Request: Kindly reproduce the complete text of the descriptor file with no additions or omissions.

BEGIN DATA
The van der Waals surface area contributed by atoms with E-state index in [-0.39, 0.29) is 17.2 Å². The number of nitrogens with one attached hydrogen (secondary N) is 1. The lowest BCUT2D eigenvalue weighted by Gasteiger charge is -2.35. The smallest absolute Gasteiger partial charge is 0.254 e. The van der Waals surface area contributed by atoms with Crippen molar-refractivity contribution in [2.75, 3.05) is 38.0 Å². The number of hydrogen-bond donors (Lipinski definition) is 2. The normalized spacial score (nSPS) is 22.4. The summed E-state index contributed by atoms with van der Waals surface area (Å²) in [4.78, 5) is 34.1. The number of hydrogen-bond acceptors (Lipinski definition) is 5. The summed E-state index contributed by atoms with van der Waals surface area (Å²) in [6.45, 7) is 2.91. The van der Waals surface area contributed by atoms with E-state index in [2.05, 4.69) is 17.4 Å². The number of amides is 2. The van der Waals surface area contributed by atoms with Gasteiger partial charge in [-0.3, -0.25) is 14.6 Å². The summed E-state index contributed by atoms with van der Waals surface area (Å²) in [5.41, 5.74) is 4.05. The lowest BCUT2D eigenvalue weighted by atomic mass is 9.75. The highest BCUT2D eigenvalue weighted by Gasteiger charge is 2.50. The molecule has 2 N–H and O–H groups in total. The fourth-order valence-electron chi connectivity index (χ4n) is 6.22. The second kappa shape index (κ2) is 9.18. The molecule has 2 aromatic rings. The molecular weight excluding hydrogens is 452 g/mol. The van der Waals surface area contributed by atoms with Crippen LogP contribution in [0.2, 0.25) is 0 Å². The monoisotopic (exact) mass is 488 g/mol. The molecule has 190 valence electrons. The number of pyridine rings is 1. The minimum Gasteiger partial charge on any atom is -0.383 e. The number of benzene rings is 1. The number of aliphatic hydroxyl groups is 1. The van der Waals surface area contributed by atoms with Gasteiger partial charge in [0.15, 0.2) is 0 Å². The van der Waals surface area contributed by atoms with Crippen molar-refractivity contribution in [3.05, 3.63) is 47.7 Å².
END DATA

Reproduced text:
The van der Waals surface area contributed by atoms with E-state index in [-0.39, 0.29) is 17.2 Å². The number of nitrogens with one attached hydrogen (secondary N) is 1. The lowest BCUT2D eigenvalue weighted by Gasteiger charge is -2.35. The smallest absolute Gasteiger partial charge is 0.254 e. The van der Waals surface area contributed by atoms with Crippen molar-refractivity contribution in [2.75, 3.05) is 38.0 Å². The number of hydrogen-bond donors (Lipinski definition) is 2. The normalized spacial score (nSPS) is 22.4. The summed E-state index contributed by atoms with van der Waals surface area (Å²) in [4.78, 5) is 34.1. The number of hydrogen-bond acceptors (Lipinski definition) is 5. The summed E-state index contributed by atoms with van der Waals surface area (Å²) in [6.45, 7) is 2.91. The van der Waals surface area contributed by atoms with E-state index in [2.05, 4.69) is 17.4 Å². The number of amides is 2. The van der Waals surface area contributed by atoms with Gasteiger partial charge in [-0.3, -0.25) is 14.6 Å². The summed E-state index contributed by atoms with van der Waals surface area (Å²) in [5.41, 5.74) is 4.05. The lowest BCUT2D eigenvalue weighted by atomic mass is 9.75. The highest BCUT2D eigenvalue weighted by Gasteiger charge is 2.50. The molecule has 2 N–H and O–H groups in total. The fourth-order valence-electron chi connectivity index (χ4n) is 6.22. The second kappa shape index (κ2) is 9.18. The molecule has 2 aromatic rings. The molecular weight excluding hydrogens is 452 g/mol. The van der Waals surface area contributed by atoms with Crippen LogP contribution in [0.2, 0.25) is 0 Å². The monoisotopic (exact) mass is 488 g/mol. The molecule has 190 valence electrons. The number of pyridine rings is 1. The minimum Gasteiger partial charge on any atom is -0.383 e. The number of benzene rings is 1. The number of aliphatic hydroxyl groups is 1. The van der Waals surface area contributed by atoms with Gasteiger partial charge in [0.15, 0.2) is 0 Å². The van der Waals surface area contributed by atoms with Crippen molar-refractivity contribution in [3.05, 3.63) is 47.7 Å².